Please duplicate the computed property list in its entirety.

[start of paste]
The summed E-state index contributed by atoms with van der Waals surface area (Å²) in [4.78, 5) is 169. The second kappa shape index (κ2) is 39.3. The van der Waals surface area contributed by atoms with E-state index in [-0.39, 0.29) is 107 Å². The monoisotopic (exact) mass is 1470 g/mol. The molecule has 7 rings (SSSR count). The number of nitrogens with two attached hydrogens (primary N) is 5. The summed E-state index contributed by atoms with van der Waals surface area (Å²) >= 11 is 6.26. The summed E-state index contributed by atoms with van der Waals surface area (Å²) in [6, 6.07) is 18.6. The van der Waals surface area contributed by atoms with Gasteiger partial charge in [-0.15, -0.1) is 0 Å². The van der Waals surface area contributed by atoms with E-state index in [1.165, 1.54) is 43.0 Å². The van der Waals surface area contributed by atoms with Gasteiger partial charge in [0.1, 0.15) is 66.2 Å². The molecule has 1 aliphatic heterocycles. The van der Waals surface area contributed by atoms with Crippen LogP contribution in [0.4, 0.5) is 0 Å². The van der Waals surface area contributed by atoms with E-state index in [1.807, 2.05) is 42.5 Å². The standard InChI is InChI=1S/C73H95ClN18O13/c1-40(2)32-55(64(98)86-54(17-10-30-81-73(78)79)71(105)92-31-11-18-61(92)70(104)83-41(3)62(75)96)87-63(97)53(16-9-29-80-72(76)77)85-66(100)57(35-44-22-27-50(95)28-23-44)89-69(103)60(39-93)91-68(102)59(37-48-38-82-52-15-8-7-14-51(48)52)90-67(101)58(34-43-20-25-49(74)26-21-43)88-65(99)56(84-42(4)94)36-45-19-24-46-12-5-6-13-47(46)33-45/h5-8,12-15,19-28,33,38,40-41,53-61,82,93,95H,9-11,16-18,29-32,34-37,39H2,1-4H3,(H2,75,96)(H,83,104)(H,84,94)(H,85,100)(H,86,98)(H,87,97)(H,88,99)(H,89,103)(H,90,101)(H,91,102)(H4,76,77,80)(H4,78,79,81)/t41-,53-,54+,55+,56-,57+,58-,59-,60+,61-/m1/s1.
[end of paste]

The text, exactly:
The summed E-state index contributed by atoms with van der Waals surface area (Å²) in [4.78, 5) is 169. The second kappa shape index (κ2) is 39.3. The van der Waals surface area contributed by atoms with E-state index in [-0.39, 0.29) is 107 Å². The monoisotopic (exact) mass is 1470 g/mol. The molecule has 7 rings (SSSR count). The number of nitrogens with two attached hydrogens (primary N) is 5. The summed E-state index contributed by atoms with van der Waals surface area (Å²) >= 11 is 6.26. The summed E-state index contributed by atoms with van der Waals surface area (Å²) in [6, 6.07) is 18.6. The van der Waals surface area contributed by atoms with Gasteiger partial charge in [-0.15, -0.1) is 0 Å². The van der Waals surface area contributed by atoms with E-state index in [1.165, 1.54) is 43.0 Å². The van der Waals surface area contributed by atoms with Gasteiger partial charge in [0.1, 0.15) is 66.2 Å². The molecule has 1 aliphatic heterocycles. The van der Waals surface area contributed by atoms with Crippen LogP contribution in [0.4, 0.5) is 0 Å². The van der Waals surface area contributed by atoms with E-state index in [1.807, 2.05) is 42.5 Å². The standard InChI is InChI=1S/C73H95ClN18O13/c1-40(2)32-55(64(98)86-54(17-10-30-81-73(78)79)71(105)92-31-11-18-61(92)70(104)83-41(3)62(75)96)87-63(97)53(16-9-29-80-72(76)77)85-66(100)57(35-44-22-27-50(95)28-23-44)89-69(103)60(39-93)91-68(102)59(37-48-38-82-52-15-8-7-14-51(48)52)90-67(101)58(34-43-20-25-49(74)26-21-43)88-65(99)56(84-42(4)94)36-45-19-24-46-12-5-6-13-47(46)33-45/h5-8,12-15,19-28,33,38,40-41,53-61,82,93,95H,9-11,16-18,29-32,34-37,39H2,1-4H3,(H2,75,96)(H,83,104)(H,84,94)(H,85,100)(H,86,98)(H,87,97)(H,88,99)(H,89,103)(H,90,101)(H,91,102)(H4,76,77,80)(H4,78,79,81)/t41-,53-,54+,55+,56-,57+,58-,59-,60+,61-/m1/s1.